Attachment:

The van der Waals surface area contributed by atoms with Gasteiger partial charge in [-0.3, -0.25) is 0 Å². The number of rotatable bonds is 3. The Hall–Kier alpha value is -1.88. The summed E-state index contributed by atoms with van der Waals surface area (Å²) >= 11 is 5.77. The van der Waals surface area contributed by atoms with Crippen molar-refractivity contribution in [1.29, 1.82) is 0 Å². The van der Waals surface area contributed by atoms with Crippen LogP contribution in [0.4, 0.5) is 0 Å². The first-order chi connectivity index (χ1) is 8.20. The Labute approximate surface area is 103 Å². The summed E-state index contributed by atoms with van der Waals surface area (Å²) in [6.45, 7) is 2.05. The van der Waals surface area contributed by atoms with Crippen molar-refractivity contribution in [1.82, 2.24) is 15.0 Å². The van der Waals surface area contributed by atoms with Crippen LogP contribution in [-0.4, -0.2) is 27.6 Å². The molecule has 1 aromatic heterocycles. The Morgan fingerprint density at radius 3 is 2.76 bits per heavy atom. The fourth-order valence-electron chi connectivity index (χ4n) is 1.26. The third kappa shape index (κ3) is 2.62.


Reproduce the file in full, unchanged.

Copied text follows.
The van der Waals surface area contributed by atoms with Gasteiger partial charge in [-0.3, -0.25) is 0 Å². The number of rotatable bonds is 3. The Hall–Kier alpha value is -1.88. The summed E-state index contributed by atoms with van der Waals surface area (Å²) >= 11 is 5.77. The van der Waals surface area contributed by atoms with Crippen molar-refractivity contribution in [1.29, 1.82) is 0 Å². The van der Waals surface area contributed by atoms with Crippen LogP contribution in [0.4, 0.5) is 0 Å². The first-order chi connectivity index (χ1) is 8.20. The Labute approximate surface area is 103 Å². The summed E-state index contributed by atoms with van der Waals surface area (Å²) in [6.45, 7) is 2.05. The van der Waals surface area contributed by atoms with Crippen molar-refractivity contribution in [1.82, 2.24) is 15.0 Å². The van der Waals surface area contributed by atoms with Crippen LogP contribution in [-0.4, -0.2) is 27.6 Å². The molecule has 1 aromatic heterocycles. The Morgan fingerprint density at radius 3 is 2.76 bits per heavy atom. The fourth-order valence-electron chi connectivity index (χ4n) is 1.26. The third kappa shape index (κ3) is 2.62.